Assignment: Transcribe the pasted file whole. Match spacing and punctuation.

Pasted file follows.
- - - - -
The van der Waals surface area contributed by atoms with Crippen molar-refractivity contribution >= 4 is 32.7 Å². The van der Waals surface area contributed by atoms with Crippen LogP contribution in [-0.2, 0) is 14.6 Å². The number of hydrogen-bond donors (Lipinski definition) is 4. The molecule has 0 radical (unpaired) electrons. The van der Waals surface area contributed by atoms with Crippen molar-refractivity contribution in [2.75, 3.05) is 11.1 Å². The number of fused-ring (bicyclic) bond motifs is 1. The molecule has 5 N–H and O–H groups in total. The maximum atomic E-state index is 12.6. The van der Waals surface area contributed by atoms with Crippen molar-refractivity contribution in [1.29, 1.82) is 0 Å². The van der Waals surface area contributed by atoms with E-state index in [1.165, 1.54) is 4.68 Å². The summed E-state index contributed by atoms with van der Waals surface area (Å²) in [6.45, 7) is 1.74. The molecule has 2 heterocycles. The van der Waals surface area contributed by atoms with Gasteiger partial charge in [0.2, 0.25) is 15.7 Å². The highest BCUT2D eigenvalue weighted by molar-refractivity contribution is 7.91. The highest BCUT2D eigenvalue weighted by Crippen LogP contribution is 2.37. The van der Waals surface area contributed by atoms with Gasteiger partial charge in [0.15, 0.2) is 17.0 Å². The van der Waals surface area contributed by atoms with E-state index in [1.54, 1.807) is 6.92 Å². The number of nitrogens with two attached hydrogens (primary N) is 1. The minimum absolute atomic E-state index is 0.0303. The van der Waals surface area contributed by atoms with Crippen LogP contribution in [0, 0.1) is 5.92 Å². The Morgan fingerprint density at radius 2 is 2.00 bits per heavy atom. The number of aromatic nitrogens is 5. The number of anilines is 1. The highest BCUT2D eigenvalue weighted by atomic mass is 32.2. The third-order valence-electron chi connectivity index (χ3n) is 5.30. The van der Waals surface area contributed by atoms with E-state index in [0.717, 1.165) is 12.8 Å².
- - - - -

The van der Waals surface area contributed by atoms with Crippen molar-refractivity contribution >= 4 is 32.7 Å². The van der Waals surface area contributed by atoms with Crippen LogP contribution in [-0.2, 0) is 14.6 Å². The number of hydrogen-bond donors (Lipinski definition) is 4. The molecule has 0 radical (unpaired) electrons. The van der Waals surface area contributed by atoms with Crippen molar-refractivity contribution in [2.75, 3.05) is 11.1 Å². The number of fused-ring (bicyclic) bond motifs is 1. The molecule has 5 N–H and O–H groups in total. The maximum atomic E-state index is 12.6. The van der Waals surface area contributed by atoms with Crippen molar-refractivity contribution in [1.29, 1.82) is 0 Å². The van der Waals surface area contributed by atoms with E-state index in [1.165, 1.54) is 4.68 Å². The summed E-state index contributed by atoms with van der Waals surface area (Å²) in [6.45, 7) is 1.74. The molecule has 2 heterocycles. The van der Waals surface area contributed by atoms with Gasteiger partial charge in [0.2, 0.25) is 15.7 Å². The highest BCUT2D eigenvalue weighted by molar-refractivity contribution is 7.91. The highest BCUT2D eigenvalue weighted by Crippen LogP contribution is 2.37. The van der Waals surface area contributed by atoms with Gasteiger partial charge in [0.15, 0.2) is 17.0 Å². The van der Waals surface area contributed by atoms with E-state index in [1.54, 1.807) is 6.92 Å². The number of nitrogens with two attached hydrogens (primary N) is 1. The minimum absolute atomic E-state index is 0.0303. The van der Waals surface area contributed by atoms with Crippen LogP contribution in [0, 0.1) is 5.92 Å². The Morgan fingerprint density at radius 2 is 2.00 bits per heavy atom. The number of aromatic nitrogens is 5. The number of anilines is 1. The highest BCUT2D eigenvalue weighted by atomic mass is 32.2. The third-order valence-electron chi connectivity index (χ3n) is 5.30. The van der Waals surface area contributed by atoms with E-state index in [0.717, 1.165) is 12.8 Å².